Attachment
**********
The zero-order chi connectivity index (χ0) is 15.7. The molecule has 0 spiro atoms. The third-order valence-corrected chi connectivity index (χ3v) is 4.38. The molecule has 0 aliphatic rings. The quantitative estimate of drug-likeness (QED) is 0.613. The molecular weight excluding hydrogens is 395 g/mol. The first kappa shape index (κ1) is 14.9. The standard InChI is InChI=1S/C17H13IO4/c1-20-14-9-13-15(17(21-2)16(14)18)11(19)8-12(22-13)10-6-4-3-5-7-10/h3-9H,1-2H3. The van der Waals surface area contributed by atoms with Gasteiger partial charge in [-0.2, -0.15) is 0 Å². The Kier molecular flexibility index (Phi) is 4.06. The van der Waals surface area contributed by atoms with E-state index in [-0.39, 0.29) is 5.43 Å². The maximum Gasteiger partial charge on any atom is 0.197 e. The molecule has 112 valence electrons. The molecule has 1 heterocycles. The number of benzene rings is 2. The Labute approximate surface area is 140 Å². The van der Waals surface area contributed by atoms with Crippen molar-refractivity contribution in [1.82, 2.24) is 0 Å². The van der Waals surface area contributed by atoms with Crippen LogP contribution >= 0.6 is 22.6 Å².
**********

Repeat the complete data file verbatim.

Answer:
The zero-order chi connectivity index (χ0) is 15.7. The molecule has 0 spiro atoms. The third-order valence-corrected chi connectivity index (χ3v) is 4.38. The molecule has 0 aliphatic rings. The quantitative estimate of drug-likeness (QED) is 0.613. The molecular weight excluding hydrogens is 395 g/mol. The first kappa shape index (κ1) is 14.9. The standard InChI is InChI=1S/C17H13IO4/c1-20-14-9-13-15(17(21-2)16(14)18)11(19)8-12(22-13)10-6-4-3-5-7-10/h3-9H,1-2H3. The van der Waals surface area contributed by atoms with Gasteiger partial charge in [-0.2, -0.15) is 0 Å². The Kier molecular flexibility index (Phi) is 4.06. The van der Waals surface area contributed by atoms with E-state index in [-0.39, 0.29) is 5.43 Å². The maximum Gasteiger partial charge on any atom is 0.197 e. The molecule has 112 valence electrons. The molecule has 1 heterocycles. The number of benzene rings is 2. The Labute approximate surface area is 140 Å². The van der Waals surface area contributed by atoms with Crippen molar-refractivity contribution in [1.82, 2.24) is 0 Å². The van der Waals surface area contributed by atoms with Crippen LogP contribution >= 0.6 is 22.6 Å².